Yesterday, we looked at some new research that found that when conservatives were exposed to evidence demonstrating the falsity of a partisan belief – such as a report demonstrating that Iraq didn’t have WMD, or that lowering taxes doesn’t increase government revenue – they became more convinced than ever that those beliefs were actually true. The scientists call this “the backfire effect”.
The researchers argue that conservatives are particularly vulnerable to this cognitive flaw, as their beliefs tend to be more rigid and immutable. But I’m not so sure. As a liberal partisan hack, I’m very aware of how my political biases distort my processing of information. I fixate on news that jives with my beliefs and tend to ignore those inconvenient facts that contradict my inner talking points.
This is a deeply human trait. One of the first scientists to really study this was Leon Festinger, a social psychologist at the University of Minnesota. In the summer of 1954, Festinger was reading the morning newspaper when he encountered a short article about Marion Keech, a housewife in suburban Minneapolis who was convinced that the apocalypse was coming. Keech had started getting messages from aliens a few years before, but now the messages were getting eerily specific. According to Sananda, an extra-terrestrial from the planet Clarion who was in regular contact with Keech, human civilization would be destroyed by a massive flood at midnight on December 20, 1954.
Keech’s sci-fi prophecy soon gained a small band of followers. They trusted her divinations, and marked the date of Armageddon on their calendars. Many of them quit their jobs and sold their homes. The cultists didn’t bother buying Christmas presents or making arrangements for New Years Eve, since nothing would exist by then.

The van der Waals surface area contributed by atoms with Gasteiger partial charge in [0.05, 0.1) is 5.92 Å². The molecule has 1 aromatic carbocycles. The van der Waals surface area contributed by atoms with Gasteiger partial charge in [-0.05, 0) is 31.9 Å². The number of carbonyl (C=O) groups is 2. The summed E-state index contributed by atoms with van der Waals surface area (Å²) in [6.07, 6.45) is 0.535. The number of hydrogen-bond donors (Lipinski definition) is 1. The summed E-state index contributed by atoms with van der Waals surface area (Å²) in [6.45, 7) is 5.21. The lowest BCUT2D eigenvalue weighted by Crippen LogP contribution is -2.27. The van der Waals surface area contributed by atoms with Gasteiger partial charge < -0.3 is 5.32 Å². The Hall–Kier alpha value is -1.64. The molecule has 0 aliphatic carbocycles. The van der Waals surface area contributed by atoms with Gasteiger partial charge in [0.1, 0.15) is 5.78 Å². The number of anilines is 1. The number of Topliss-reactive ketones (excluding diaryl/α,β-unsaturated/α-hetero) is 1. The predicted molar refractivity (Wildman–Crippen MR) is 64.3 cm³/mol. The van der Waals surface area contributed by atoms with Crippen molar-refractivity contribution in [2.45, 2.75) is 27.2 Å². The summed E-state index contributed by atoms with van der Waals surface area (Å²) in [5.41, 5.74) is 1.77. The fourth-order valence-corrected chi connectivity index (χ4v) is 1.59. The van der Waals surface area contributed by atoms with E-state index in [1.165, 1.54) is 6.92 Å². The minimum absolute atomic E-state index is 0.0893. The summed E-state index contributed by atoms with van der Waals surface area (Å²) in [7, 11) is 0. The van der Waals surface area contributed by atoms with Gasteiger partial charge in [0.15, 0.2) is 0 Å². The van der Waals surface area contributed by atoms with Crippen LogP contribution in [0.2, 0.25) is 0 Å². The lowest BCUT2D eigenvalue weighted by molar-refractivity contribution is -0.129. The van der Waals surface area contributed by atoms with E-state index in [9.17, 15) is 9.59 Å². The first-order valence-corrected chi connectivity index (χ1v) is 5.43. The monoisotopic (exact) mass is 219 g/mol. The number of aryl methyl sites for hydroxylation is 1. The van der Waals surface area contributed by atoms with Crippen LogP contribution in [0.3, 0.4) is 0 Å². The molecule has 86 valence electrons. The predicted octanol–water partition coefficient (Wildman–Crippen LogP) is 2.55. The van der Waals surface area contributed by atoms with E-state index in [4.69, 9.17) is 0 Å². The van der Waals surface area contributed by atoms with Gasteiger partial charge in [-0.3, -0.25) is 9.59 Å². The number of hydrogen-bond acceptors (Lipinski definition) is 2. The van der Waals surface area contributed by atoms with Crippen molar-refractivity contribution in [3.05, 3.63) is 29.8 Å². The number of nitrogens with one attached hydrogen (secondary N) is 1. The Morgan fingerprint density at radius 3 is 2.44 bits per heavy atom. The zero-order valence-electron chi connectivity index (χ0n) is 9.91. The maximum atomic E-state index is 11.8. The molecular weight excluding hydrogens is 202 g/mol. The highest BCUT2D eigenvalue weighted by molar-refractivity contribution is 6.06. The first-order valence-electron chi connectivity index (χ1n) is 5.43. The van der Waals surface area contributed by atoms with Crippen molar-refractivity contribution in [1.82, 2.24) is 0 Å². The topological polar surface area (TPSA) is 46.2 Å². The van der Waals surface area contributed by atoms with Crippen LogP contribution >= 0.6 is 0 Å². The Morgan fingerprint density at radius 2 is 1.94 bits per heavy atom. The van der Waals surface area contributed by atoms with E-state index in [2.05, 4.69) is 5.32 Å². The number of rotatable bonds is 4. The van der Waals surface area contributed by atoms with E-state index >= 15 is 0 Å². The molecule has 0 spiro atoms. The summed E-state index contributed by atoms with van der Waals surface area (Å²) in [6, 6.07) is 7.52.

Festinger immediately realized that Keech would make a great research subject. He decided to infiltrate the group by pretending to be a true believer. What Festinger wanted to study was the reaction of the cultist on December 21, when the world wasn’t destroyed and no spaceship appeared. Would Keech recant? What would happen when her prophesy failed?
On the night of December 20, Keech’s followers gathered in her home and waited for instructions from the aliens. Midnight inexorably approached. When the clock read 12:01 and there were still no aliens, the cultists began to worry. A few began to cry. The aliens had let them down. But then Keech received a new telegram from outer space, which she quickly transcribed on her notepad. “This little group sitting all night long had spread so much light,” the aliens told her, “that god saved the world from destruction. Not since the beginning of time upon this Earth has there been such a force of Good and light as now floods this room.” It was their stubborn faith that had prevented the apocalypse. Although Keech’s predictions had been falsified, the group was now more convinced than ever that the aliens were real. They began proselytizing to others, sending out press releases and recruiting new believers. This is how they reacted to the dissonance of being wrong: by being more sure than ever that they were right.
In other words, those members of the alien cult were just like conservatives learning that Iraq didn’t have WMD. They were so committed to their beliefs – they had so much invested in the idea that the world would end, or that Saddam had chemical weapons – that dissonant facts made them double-down. It would be too painful to be wrong, and so they convinced themselves that they were right.